John: How do you level your articles, and who does the work?
Tom: Once we have found the news, we add it to a shared folder and assign it an HSK level before sending it to the writers. We judge this on the content of the article. We need to look at what words must be used in order to tell the story in its most basic form. These words are a good indication of a suitable level. If they are relatively simple, then the writers can build sentences around them for low levels. More complex words will, of course, require high levels. The writers then write the articles and submit them to the site. The editors then check the articles to ensure a good style and verify the academic quality. Finally, audio is added and the article is published.
John: Do you have any cool new features planned that you can share?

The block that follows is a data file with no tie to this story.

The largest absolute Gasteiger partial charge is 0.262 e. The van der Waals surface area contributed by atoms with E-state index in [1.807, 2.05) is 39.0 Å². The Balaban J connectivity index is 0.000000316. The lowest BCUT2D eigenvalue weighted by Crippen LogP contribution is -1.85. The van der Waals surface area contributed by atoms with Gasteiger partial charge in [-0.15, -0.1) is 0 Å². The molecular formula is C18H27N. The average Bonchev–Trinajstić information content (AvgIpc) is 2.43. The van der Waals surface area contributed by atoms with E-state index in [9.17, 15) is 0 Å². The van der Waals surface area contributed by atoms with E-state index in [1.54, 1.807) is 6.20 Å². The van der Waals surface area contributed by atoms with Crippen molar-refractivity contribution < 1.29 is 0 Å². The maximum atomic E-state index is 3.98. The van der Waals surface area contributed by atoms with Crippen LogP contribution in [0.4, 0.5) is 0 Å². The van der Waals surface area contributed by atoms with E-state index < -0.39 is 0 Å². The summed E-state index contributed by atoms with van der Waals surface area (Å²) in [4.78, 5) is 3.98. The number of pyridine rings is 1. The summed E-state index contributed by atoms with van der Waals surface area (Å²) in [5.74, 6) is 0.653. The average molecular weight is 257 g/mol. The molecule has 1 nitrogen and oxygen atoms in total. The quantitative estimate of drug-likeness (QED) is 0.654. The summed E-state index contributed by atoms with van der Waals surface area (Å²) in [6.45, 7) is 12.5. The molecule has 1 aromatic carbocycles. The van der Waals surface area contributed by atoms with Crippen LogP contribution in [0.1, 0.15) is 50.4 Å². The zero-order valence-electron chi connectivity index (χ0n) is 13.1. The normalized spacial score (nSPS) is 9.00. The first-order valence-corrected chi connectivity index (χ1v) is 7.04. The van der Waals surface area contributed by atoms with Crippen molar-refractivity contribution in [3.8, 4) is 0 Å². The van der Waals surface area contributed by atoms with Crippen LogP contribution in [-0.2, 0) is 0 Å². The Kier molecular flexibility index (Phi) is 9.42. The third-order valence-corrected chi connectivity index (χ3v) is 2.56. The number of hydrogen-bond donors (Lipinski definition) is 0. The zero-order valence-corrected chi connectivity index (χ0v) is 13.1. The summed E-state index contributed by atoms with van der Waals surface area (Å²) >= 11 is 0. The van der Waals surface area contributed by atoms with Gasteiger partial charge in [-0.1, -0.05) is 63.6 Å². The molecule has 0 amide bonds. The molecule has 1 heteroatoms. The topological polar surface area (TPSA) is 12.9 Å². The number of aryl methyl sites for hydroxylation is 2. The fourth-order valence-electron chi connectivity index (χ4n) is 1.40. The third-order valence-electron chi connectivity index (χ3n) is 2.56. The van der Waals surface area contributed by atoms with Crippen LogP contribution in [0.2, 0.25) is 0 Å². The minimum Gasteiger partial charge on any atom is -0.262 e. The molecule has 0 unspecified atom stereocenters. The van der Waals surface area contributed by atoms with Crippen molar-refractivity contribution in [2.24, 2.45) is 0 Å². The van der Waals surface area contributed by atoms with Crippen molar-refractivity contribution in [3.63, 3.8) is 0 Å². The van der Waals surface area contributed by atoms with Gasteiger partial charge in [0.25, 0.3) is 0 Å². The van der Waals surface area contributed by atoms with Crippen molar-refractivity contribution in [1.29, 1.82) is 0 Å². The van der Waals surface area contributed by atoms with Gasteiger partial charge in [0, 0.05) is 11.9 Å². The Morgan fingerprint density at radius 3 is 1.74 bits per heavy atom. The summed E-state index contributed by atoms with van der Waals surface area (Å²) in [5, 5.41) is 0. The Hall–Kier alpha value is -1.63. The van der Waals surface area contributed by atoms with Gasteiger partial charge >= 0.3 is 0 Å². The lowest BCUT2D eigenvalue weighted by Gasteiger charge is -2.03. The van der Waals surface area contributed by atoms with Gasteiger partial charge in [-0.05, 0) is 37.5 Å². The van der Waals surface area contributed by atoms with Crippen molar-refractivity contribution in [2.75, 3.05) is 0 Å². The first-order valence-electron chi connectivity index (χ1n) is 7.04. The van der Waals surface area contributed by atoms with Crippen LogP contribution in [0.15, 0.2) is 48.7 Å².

Tom: We are currently designing the App for both iPhone and android. This has already started and will be finished in time for the next academic year.
I’m not going to do a full review including the vocabulary manager; I don’t use that myself. But there’s definitely a dearth of good study material out there, and it’s great to The Chairman’s Bao breaking new ground and addressing head-on one of the issues that has plagued us for so long: we want to read something interesting.
I started a series of posts all the way back in 2007 on how I learned Chinese. I began with how I studied before I came to China (part 1), and then continued with what I did after I got over here (part 2). That got me to a low level of fluency, sufficient for everyday conversation and routine tasks in daily life. But then what? What did I do to get past that level?